Ban of DDT did not cause a rise in malaria, or malaria deaths

October 23, 2018

Time to put that old canard to bed.

Malaria distribution was greatly reduced in the 20th century, reversing centuries of spreading. But malaria persisted into the 21st century. DDT helped reduce malaria, but the U.S. ban on DDT did not cause a rise in malaria infections or deaths. From a paper by Michael Palmer, M.D,. at Waterloo University.

Malaria distribution was greatly reduced in the 20th century, reversing centuries of spreading. But malaria persisted into the 21st century. DDT helped reduce malaria, but the U.S. ban on DDT did not cause a rise in malaria infections or deaths. From a paper by Michael Palmer, M.D,. at Waterloo University.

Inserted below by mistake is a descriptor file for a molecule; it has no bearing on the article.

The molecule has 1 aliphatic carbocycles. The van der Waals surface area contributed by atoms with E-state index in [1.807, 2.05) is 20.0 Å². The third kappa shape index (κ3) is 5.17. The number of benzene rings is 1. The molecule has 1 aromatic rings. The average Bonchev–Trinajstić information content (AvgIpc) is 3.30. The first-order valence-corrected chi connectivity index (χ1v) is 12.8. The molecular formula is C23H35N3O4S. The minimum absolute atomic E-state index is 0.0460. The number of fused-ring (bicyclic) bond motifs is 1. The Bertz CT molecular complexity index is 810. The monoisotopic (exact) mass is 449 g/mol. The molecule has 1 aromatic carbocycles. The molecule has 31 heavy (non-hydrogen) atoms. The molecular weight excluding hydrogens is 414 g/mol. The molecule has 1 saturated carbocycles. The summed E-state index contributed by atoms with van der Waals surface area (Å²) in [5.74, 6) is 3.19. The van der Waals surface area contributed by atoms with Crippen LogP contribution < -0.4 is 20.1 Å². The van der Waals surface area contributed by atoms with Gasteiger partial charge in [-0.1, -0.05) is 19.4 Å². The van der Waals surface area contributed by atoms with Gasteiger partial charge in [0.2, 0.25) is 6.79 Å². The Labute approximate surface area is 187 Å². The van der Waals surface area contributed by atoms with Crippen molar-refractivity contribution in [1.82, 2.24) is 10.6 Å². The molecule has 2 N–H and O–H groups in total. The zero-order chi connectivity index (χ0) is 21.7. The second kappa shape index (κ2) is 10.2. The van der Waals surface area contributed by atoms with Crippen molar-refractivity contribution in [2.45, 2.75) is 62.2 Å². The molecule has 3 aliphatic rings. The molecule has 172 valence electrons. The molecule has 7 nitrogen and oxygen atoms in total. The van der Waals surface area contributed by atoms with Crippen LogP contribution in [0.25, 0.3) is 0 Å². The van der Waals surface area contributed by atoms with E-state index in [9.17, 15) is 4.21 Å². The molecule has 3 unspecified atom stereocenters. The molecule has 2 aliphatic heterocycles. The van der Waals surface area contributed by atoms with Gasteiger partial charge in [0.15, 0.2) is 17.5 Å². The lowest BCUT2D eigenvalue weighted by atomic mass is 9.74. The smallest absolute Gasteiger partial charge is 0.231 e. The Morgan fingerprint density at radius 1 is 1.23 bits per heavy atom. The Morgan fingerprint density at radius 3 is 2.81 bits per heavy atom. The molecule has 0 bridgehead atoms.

The U.S. ban on DDT in 1972 did not cause millions of unnecessary deaths to malaria. In fact, the worldwide death toll to malaria dropped for at least 18 years after the ban, plateaued for most of a decade, and dropped from 1999 to 2017. Malaria deaths fell dramatically, after the U.S. banned DDT from U.S. farms.

Not sure why Dr. Palmer wrote his essay in 2013, but he got most of the major sources and got most of the history accurately, His title, “The ban of DDT did not cause millions to die from malaria.”

It’s a good paper to bookmark, because it doesn’t always show up in Google searches in the U.S. — Waterloo being a university in Canada, in Waterloo, Ontario

www.science.uwaterloo.ca/~mpalmer/stuff/DDT-myth.pdf


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